Community Forum: State faces revenue, not spending challenge
This week’s writer is Jack Hoffman, a policy analyst for the Public Assets Institute, a non-partisan, non-profit organization in Montpelier.
All we’ve heard from Montpelier this year, from the governor to legislative leaders, is that Vermont has a spending problem, not a revenue problem. A new analysis by the Joint Fiscal Office (JFO) shows this conventional wisdom is wrong.
The JFO data show state spending has gone down as a percentage of the economy over the last 10 years.
Vermont’s gross state product — the sum of all the goods and services produced and sold — is growing again. We are essentially tied with Massachusetts for having the fastest growing economy in New England since the bottom of the recession in 2009. That’s good news.
But the state’s revenues — taxes, fees, fines, and the like — aren’t keeping pace with Vermont’s economic growth. And because the administration and the Legislature are more inclined to match spending to available revenues despite a growing need for services, they have chosen to cuts services to close the state’s budget gap.
It’s not clear why revenues are lagging, although suggestions in a 2011 study that Vermont expand the sales tax to include services and reform the income tax might be part of the solution. But since revenues aren’t keeping up with economic growth, lawmakers need to focus on fixing that problem rather than cut critically needed state services.
The new JFO analysis shows that before the start of the recession, spending of state funds — not including federal money — represented 11.5 percent of the Vermont economy as measured by gross state product. JFO projects expenditure of state funds for fiscal 2016 at 10.9 percent of gross state product.
That may not look like much of a difference. But if state spending equaled the same percentage of our economy in fiscal 2016 as it did in fiscal 2007, the budget would be higher by nearly $200 million.
That 0.6 percent could mean a lot to Vermonters needing help heating their homes next winter or doctors struggling to serve their Medicaid patients. It could mean getting serious about a cleanup of Lake Champlain.
Acknowledging the data that show Vermont has a revenue problem, not a spending problem, is a good first step. But the new analysis doesn’t tell us how much we should be spending or where. For that, we have to look to the needs of Vermonters.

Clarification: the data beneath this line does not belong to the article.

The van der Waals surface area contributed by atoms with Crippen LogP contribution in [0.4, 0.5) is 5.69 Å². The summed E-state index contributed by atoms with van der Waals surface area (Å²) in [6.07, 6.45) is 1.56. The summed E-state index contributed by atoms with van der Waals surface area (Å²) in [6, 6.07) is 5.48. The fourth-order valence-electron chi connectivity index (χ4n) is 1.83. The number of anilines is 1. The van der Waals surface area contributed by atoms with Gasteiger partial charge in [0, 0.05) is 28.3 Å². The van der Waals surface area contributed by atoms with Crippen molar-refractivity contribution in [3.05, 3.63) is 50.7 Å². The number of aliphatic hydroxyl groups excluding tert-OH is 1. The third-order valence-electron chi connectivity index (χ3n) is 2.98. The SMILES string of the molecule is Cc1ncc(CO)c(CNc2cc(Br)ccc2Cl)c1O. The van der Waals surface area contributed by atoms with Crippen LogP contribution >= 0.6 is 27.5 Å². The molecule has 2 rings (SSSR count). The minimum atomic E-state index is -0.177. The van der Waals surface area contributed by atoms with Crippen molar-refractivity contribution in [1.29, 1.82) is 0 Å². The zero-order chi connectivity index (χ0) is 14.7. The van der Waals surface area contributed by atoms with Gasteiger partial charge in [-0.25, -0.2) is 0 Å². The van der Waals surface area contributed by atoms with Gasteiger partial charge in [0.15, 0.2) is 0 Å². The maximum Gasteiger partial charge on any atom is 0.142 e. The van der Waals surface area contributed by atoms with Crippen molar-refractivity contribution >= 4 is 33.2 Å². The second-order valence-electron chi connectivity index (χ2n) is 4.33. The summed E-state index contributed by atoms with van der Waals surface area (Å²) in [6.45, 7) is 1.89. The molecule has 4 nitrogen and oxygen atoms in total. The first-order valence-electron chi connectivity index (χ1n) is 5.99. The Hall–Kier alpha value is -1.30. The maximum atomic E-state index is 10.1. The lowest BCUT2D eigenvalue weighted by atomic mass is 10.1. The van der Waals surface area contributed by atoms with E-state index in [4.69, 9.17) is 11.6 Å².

Three years ago, the Legislature passed a new law titled “Purpose of the state budget.” It said: “The (s)tate budget should be designed to address the needs of the people of Vermont in a way that advances human dignity and equity.” The Legislature has largely ignored this law since it was passed. In fact, the budget passed by the House late last month says nothing about Vermonters or their needs in its statements of purpose or intent.
Meanwhile, homelessness and poverty are rising in the state. The number of Vermonters relying on food stamps nearly doubled during the recession and remains at historically high levels. Nearly 60 percent of single mothers with children under five years old are living in poverty.
The One Vermont coalition presented a modest reform plan to the Legislature this year that would end income tax breaks primarily benefiting those with the highest incomes and lower tax rates across the board. This proposal both addresses the structural revenue problem and balances the budget without any of the cuts proposed by the governor or approved by the House. And it would keep General Fund spending, as a percentage of the economy, below pre-recession levels.
As the Senate develops its version of the budget, the One Vermont proposal offers a way to meet the new statutory purpose.
If Vermont simply maintained the same commitment of state funding that it made before the recession, the Legislature could produce a balanced budget, meet current needs, and also make critical investments in the state’s future. Lawmakers owe Vermonters at least that much.
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